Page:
Humboldt County resident Steve Timmons got the last bottle of kelp at Eureka Natural Foods in Eureka, Calif.

The radiation and meltdown coverage, where not one person has yet been diagnosed with illness much less death, seems to have overshadowed the real disaster with over 6000 confirmed deaths and over 9000 still missing. Even in Japan, there has been criticism over the movement of older folks from hospitals within the 20 kilometer radius of the nuclear plant that has resulted in some actual fatalities due to the trauma of moving and interrupted medical monitoring, all in the name of protecting them from the possibility of radioactive exposure.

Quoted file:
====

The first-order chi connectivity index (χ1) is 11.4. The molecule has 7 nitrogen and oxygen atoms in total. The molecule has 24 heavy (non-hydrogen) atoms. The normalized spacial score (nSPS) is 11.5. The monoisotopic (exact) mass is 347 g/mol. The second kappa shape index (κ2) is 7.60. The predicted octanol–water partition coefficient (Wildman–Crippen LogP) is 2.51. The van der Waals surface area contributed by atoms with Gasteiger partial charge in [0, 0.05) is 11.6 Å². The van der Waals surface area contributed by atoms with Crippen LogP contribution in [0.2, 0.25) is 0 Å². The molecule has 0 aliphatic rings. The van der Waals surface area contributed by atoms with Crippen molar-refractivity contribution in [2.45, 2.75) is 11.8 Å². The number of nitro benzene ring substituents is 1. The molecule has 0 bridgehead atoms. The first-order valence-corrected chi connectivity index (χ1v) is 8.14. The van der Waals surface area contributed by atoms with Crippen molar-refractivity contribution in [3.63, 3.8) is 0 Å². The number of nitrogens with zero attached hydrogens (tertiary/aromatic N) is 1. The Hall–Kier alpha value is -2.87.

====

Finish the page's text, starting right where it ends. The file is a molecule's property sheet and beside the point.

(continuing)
Wherever news is broadcast around the world, people are getting to know what the crippled Fukushima nuclear powerplant looks like

On the other hand, there is the positive story of the "Fukushima 50," where workers (more than 50) have volunteered to fight against fuel rod meltdowns by exposing themselves to more radiation than considered safe. Their immediate goal is to reconnect electrical power to water pumps that could then re-cover the nuclear fuel with additional coolant. And the sparse but needed "miracle" stories emerge here and there: an elderly woman found alive, a man 10 miles out to sea still clinging to debris, or this rescued little baby shown here, providing a lift in spirits to a uniformed rescue worker.


Libya